If sales figures are anything to go by, Nissan understands the dynamics of the sport-utility vehicle market. It skillfully reacted to recent changes in the market by redesigning its Pathfinder for 1996. As it enters a third model year, the Nissan Pathfinder can be considered a solid success. There have been minimal alterations to standard equipment and prices have remained relatively constant.
Life was simpler when the original Pathfinder was introduced. At the time, it was little more than a Nissan pickup truck with a glorified camper shell added. But it gave Nissan entry into the then-small sport-utility brigade.
Competition has grown since those days, as have customer expectations. It is no longer sufficient to build a vehicle that carries people into the woods; any machine worthy of consideration nowadays has to get them in and out of the wilderness comfortably, serve as daily transportation, and look good.
The current Pathfinder provides the SUV buyer with a sophisticated unit-body structure intended to be strong and quiet. The suspension was designed to handle streets and trails alike. It's equipped with all the comforts of a loaded midsize sedan along with the spaciousness of a station wagon. Getting those disparate virtues to coexist in a single vehicle is a tall order.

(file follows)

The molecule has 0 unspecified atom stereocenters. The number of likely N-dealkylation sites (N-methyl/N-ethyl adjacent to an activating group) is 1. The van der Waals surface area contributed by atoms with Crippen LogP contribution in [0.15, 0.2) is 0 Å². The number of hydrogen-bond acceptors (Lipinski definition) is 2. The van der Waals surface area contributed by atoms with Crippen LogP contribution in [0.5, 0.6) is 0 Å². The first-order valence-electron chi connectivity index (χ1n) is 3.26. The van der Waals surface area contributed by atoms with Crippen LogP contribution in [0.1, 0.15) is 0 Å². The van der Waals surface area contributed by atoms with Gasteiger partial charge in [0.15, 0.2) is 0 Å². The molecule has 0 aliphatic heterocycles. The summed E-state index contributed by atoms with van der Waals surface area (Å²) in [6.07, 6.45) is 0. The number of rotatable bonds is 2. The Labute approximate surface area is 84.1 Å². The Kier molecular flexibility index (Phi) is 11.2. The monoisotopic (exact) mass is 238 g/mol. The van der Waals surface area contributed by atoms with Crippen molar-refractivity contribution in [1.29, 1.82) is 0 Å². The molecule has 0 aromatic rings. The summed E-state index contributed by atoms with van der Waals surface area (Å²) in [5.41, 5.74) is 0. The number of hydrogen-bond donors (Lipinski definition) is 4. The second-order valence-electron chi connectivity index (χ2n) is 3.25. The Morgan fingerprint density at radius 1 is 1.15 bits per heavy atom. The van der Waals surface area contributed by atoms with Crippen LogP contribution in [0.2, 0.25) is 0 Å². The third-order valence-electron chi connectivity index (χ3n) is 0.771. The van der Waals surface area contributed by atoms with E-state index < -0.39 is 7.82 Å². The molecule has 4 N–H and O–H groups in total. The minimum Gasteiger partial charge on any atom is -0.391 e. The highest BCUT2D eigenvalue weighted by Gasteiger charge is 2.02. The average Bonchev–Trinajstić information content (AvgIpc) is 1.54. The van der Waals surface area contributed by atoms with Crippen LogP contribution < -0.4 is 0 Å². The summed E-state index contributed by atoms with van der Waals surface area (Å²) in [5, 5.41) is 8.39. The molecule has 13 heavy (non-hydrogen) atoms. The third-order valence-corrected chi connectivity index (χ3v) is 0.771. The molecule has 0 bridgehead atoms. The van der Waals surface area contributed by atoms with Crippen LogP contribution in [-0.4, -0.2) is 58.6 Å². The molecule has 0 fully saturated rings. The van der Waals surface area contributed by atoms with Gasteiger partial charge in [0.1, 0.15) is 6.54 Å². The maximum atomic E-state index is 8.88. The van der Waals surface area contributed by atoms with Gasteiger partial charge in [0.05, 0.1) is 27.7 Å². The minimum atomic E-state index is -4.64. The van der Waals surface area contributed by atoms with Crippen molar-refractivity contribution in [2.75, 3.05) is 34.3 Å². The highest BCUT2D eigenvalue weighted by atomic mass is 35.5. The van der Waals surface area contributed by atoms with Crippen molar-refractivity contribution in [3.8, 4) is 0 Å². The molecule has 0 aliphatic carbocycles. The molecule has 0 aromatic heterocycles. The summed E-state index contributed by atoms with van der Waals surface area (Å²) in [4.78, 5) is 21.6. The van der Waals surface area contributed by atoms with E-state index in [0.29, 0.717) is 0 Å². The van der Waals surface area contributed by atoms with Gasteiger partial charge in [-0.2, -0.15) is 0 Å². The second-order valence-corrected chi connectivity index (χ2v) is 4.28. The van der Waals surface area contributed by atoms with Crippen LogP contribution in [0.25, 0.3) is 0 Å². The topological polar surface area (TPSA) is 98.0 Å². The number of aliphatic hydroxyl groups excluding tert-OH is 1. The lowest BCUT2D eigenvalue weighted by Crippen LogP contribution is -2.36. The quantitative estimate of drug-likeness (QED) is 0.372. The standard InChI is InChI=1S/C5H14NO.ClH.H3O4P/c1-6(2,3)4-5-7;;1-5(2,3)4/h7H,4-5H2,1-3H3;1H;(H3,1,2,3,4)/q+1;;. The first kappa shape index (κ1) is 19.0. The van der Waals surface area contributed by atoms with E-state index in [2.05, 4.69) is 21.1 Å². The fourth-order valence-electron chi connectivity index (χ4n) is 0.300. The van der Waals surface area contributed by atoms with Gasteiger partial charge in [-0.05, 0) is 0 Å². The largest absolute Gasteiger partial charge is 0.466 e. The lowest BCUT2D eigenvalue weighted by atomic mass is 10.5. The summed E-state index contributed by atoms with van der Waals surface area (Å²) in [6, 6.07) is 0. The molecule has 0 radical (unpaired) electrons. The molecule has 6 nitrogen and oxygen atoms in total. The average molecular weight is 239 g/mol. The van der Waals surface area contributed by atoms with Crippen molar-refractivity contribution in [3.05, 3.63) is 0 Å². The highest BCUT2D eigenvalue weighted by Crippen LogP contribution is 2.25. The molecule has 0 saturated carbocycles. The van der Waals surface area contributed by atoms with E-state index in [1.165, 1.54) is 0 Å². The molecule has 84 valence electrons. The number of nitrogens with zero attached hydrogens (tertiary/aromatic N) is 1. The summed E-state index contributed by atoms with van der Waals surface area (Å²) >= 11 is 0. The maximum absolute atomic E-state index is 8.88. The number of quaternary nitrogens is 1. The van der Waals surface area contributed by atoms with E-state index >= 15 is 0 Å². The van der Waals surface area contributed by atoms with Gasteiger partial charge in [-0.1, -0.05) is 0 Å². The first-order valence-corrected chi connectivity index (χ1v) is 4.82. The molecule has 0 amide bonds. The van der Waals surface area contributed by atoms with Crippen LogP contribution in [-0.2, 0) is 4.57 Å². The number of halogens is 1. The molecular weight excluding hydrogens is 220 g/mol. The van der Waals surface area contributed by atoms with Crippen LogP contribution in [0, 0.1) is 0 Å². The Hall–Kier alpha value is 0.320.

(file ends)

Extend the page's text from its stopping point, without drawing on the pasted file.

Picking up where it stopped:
It is an order filled, to varying degrees, by a number of SUVs. Competing in the Pathfinder's class are the Jeep Cherokee, Ford Explorer/Mercury Mountaineer, Isuzu Rodeo, Honda Passport, GMC Jimmy, Chevy Blazer and Oldsmobile Bravada. Though similar in purpose, each attempts to meet customer needs in distinctive ways.